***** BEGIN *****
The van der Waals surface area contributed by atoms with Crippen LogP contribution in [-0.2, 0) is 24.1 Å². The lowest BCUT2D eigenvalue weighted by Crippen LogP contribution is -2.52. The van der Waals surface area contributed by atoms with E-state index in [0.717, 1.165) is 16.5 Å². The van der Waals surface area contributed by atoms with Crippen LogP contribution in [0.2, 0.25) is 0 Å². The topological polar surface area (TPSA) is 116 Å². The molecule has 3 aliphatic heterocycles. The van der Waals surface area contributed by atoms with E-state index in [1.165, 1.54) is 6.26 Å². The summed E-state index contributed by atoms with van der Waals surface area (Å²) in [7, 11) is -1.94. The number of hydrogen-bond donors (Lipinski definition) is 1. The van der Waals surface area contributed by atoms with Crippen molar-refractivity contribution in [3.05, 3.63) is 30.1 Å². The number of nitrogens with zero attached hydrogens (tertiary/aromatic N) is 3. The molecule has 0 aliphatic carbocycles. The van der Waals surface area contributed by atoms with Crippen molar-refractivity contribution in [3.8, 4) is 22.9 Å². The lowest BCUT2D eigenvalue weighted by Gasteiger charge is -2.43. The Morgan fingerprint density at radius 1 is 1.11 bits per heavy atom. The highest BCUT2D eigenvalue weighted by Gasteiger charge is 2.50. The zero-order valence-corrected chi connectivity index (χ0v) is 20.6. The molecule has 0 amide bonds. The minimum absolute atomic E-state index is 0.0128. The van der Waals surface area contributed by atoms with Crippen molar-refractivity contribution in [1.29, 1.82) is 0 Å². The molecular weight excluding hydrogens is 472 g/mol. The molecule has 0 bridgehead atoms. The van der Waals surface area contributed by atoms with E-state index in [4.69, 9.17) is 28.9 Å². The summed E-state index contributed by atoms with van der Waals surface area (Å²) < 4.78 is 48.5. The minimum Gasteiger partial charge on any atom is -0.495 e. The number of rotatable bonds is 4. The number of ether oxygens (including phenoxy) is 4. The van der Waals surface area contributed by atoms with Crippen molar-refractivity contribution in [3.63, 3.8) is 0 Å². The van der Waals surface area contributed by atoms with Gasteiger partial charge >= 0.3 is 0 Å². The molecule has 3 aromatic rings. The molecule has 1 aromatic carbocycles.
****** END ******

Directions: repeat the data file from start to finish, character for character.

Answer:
The van der Waals surface area contributed by atoms with Crippen LogP contribution in [-0.2, 0) is 24.1 Å². The lowest BCUT2D eigenvalue weighted by Crippen LogP contribution is -2.52. The van der Waals surface area contributed by atoms with E-state index in [0.717, 1.165) is 16.5 Å². The van der Waals surface area contributed by atoms with Crippen LogP contribution in [0.2, 0.25) is 0 Å². The topological polar surface area (TPSA) is 116 Å². The molecule has 3 aliphatic heterocycles. The van der Waals surface area contributed by atoms with E-state index in [1.165, 1.54) is 6.26 Å². The summed E-state index contributed by atoms with van der Waals surface area (Å²) in [7, 11) is -1.94. The number of hydrogen-bond donors (Lipinski definition) is 1. The van der Waals surface area contributed by atoms with Crippen molar-refractivity contribution in [3.05, 3.63) is 30.1 Å². The number of nitrogens with zero attached hydrogens (tertiary/aromatic N) is 3. The molecule has 0 aliphatic carbocycles. The van der Waals surface area contributed by atoms with Crippen molar-refractivity contribution in [3.8, 4) is 22.9 Å². The lowest BCUT2D eigenvalue weighted by Gasteiger charge is -2.43. The Morgan fingerprint density at radius 1 is 1.11 bits per heavy atom. The highest BCUT2D eigenvalue weighted by Gasteiger charge is 2.50. The zero-order valence-corrected chi connectivity index (χ0v) is 20.6. The molecule has 0 amide bonds. The minimum absolute atomic E-state index is 0.0128. The van der Waals surface area contributed by atoms with Crippen molar-refractivity contribution in [1.29, 1.82) is 0 Å². The molecular weight excluding hydrogens is 472 g/mol. The molecule has 0 bridgehead atoms. The van der Waals surface area contributed by atoms with E-state index in [4.69, 9.17) is 28.9 Å². The summed E-state index contributed by atoms with van der Waals surface area (Å²) < 4.78 is 48.5. The minimum Gasteiger partial charge on any atom is -0.495 e. The number of rotatable bonds is 4. The number of ether oxygens (including phenoxy) is 4. The van der Waals surface area contributed by atoms with Crippen molar-refractivity contribution in [3.63, 3.8) is 0 Å². The van der Waals surface area contributed by atoms with Gasteiger partial charge >= 0.3 is 0 Å². The molecule has 3 aromatic rings. The molecule has 1 aromatic carbocycles.